Those with mental health conditions could wear wristbands, says Tory candidate for Cambridge
‘It was a spur of the moment thing rather than a prepared policy’
A Tory parliamentary candidate has sparked outrage after claiming mental health patients could wear wristbands in order to identify their conditions.
Cambridge candidate Chamali Fernando was speaking at a hustings event hosted by the campaign group Keep Our NHS Public when she made the comment.
She said wearing wristbands indicating the nature of the person’s condition would be helpful to professionals as they often could not explain themselves.
The statement was confirmed by Julian Huppert, current MP for Cambridge, who said: “I think it was also a spur of the moment thing rather than a prepared policy.”
Chamali explained those working in industries such as the legal profession could identify individuals based on wristband colour and this would place them a better position to help.
Political blogger Richard Taylor tweeted from the event and questioned if Chamali, who uses the Twitter handle @whereis007, was voicing her own opinion.
He wrote: “I wonder if wristbands for those with mental health problems is a Conservative policy or just @whereis007’s ?”
Speaking afterwards, he said: “She said as a barrister she would like to be able to help mentally ill people and suggested there should be more training for people in these kind of positions in common mental health conditions.
“She then said suggested a different coloured wristband for each mental health condition for those who are unable to communicate their conditions.
“This would immediately cause others to be prejudiced towards someone because you’ve given them a colour coding.
“She shouldn’t be coming up with a new policy at the spur of the moment.
“If she’s coming up with a new policy like this at a hustings what she do when she’s standing in parliament?”
A Tory spokesperson said: “It is unfortunate that Richard Taylor has completely distorted the comment.
“The question that was asked is how could the authorities such as the police better deal with people with mental health issues.
“At Cambridge National Autistic Hustings the Chairman of CNAS said he carries a green card in his wallet to identify his condition.
“Julian Huppert was the person to bring up the Green Card Issue at the Autism Hustings.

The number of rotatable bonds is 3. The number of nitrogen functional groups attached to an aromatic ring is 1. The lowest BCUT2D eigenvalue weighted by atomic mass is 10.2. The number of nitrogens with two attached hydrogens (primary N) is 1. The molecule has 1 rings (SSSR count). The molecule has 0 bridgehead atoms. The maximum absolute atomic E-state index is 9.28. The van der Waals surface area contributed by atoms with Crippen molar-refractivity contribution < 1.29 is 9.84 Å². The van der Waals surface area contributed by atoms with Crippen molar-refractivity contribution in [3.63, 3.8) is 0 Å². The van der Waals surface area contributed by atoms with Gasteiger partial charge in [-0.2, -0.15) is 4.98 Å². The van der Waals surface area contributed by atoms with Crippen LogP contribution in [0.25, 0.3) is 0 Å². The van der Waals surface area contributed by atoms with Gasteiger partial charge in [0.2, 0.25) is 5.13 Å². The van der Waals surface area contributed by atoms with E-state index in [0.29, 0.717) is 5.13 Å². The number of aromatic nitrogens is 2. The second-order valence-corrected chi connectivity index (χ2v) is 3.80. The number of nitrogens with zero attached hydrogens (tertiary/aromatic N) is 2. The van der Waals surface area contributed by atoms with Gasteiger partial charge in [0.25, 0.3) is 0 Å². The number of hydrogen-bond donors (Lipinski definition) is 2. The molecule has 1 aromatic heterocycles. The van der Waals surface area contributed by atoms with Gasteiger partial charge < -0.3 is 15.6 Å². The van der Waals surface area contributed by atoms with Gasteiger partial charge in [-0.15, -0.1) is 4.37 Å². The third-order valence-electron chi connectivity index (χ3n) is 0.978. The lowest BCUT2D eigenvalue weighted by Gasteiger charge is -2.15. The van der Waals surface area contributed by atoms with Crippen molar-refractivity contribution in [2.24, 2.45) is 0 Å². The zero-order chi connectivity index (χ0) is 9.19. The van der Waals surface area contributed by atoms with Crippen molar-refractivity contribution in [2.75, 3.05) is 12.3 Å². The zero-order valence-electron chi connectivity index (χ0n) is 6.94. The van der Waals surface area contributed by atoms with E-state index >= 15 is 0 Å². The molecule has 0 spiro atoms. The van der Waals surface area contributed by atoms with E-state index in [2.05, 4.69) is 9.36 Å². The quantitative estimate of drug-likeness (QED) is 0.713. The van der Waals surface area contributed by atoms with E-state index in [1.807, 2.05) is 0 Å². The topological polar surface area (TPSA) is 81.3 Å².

“There are people who have come into contact with the police and due to an underlying mental health condition are unable to communicate their condition.
“It was not that they should wear a wristband. That would be draconian, needless to say it would seem that Richard Taylor is seeking to grab a headline here.
“Chamali Fernando gave the example of how people are wrongly accused of obstructing the course of justice for failure to co-operate with the police through no fault of their own and in those instances an identifier could prove useful.
“It would be a matter of individual choice and through consultation with experts and would need to be accompanied with the requisite training for health care and law enforcement professionals.”
A transcript of the hustings, released by Cambridge News, claims that Chamali said:
“You touched on diagnosis levels and people waiting in custody without getting the treatment they need… I’m not trained to deal with people in those situations.
“I would like to see more training for legal professionals and police officers.
“Maybe it’s something as simple as there are certain conditions which are more common, where people can wear a wristband to identify they have that condition, so that then we can perhaps, not diagnose, but spot it earlier and ensure that we deal with it.”
Julian Huppert added: “I was really shocked at the suggestion that people with mental health problems should be expected to wear wristbands to identify themselves.
“I have fought hard for many years against the stigma people with mental health problems face. There is already far too much discrimination against mental health throughout our society, and a wristband saying ‘I am depressed’ is not going to help.
“We need to massively improve mental health support, which has been not good enough for many decades.
“I hope Chamali regrets her comments and will think carefully about her attitude to mental illness in the future.”